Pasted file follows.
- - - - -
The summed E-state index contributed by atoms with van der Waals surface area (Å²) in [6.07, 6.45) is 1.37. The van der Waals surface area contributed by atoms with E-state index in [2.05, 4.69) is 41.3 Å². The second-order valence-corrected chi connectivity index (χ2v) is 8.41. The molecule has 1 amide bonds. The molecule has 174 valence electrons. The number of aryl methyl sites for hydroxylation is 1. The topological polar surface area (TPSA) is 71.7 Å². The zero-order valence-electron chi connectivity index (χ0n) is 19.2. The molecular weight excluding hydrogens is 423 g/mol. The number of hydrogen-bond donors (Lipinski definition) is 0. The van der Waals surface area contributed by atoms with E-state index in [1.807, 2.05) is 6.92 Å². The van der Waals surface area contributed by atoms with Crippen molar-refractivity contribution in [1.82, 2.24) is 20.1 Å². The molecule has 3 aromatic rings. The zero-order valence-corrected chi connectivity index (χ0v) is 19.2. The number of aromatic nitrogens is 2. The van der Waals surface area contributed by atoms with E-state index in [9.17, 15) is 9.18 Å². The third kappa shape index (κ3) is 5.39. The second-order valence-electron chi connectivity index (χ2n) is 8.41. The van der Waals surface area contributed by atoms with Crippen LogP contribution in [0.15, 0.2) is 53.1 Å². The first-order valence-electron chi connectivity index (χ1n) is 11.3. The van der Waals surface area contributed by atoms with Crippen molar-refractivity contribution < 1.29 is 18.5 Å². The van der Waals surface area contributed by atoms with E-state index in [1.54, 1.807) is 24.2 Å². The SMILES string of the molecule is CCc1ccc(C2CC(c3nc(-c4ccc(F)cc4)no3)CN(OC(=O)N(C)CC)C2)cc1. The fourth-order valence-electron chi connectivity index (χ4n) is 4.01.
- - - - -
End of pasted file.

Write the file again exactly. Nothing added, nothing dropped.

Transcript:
The summed E-state index contributed by atoms with van der Waals surface area (Å²) in [6.07, 6.45) is 1.37. The van der Waals surface area contributed by atoms with E-state index in [2.05, 4.69) is 41.3 Å². The second-order valence-corrected chi connectivity index (χ2v) is 8.41. The molecule has 1 amide bonds. The molecule has 174 valence electrons. The number of aryl methyl sites for hydroxylation is 1. The topological polar surface area (TPSA) is 71.7 Å². The zero-order valence-electron chi connectivity index (χ0n) is 19.2. The molecular weight excluding hydrogens is 423 g/mol. The number of hydrogen-bond donors (Lipinski definition) is 0. The van der Waals surface area contributed by atoms with E-state index in [1.807, 2.05) is 6.92 Å². The van der Waals surface area contributed by atoms with Crippen molar-refractivity contribution in [1.82, 2.24) is 20.1 Å². The molecule has 3 aromatic rings. The zero-order valence-corrected chi connectivity index (χ0v) is 19.2. The number of aromatic nitrogens is 2. The van der Waals surface area contributed by atoms with E-state index in [9.17, 15) is 9.18 Å². The third kappa shape index (κ3) is 5.39. The second-order valence-electron chi connectivity index (χ2n) is 8.41. The van der Waals surface area contributed by atoms with Crippen LogP contribution in [0.15, 0.2) is 53.1 Å². The first-order valence-electron chi connectivity index (χ1n) is 11.3. The van der Waals surface area contributed by atoms with Crippen molar-refractivity contribution < 1.29 is 18.5 Å². The van der Waals surface area contributed by atoms with E-state index in [1.54, 1.807) is 24.2 Å². The SMILES string of the molecule is CCc1ccc(C2CC(c3nc(-c4ccc(F)cc4)no3)CN(OC(=O)N(C)CC)C2)cc1. The fourth-order valence-electron chi connectivity index (χ4n) is 4.01.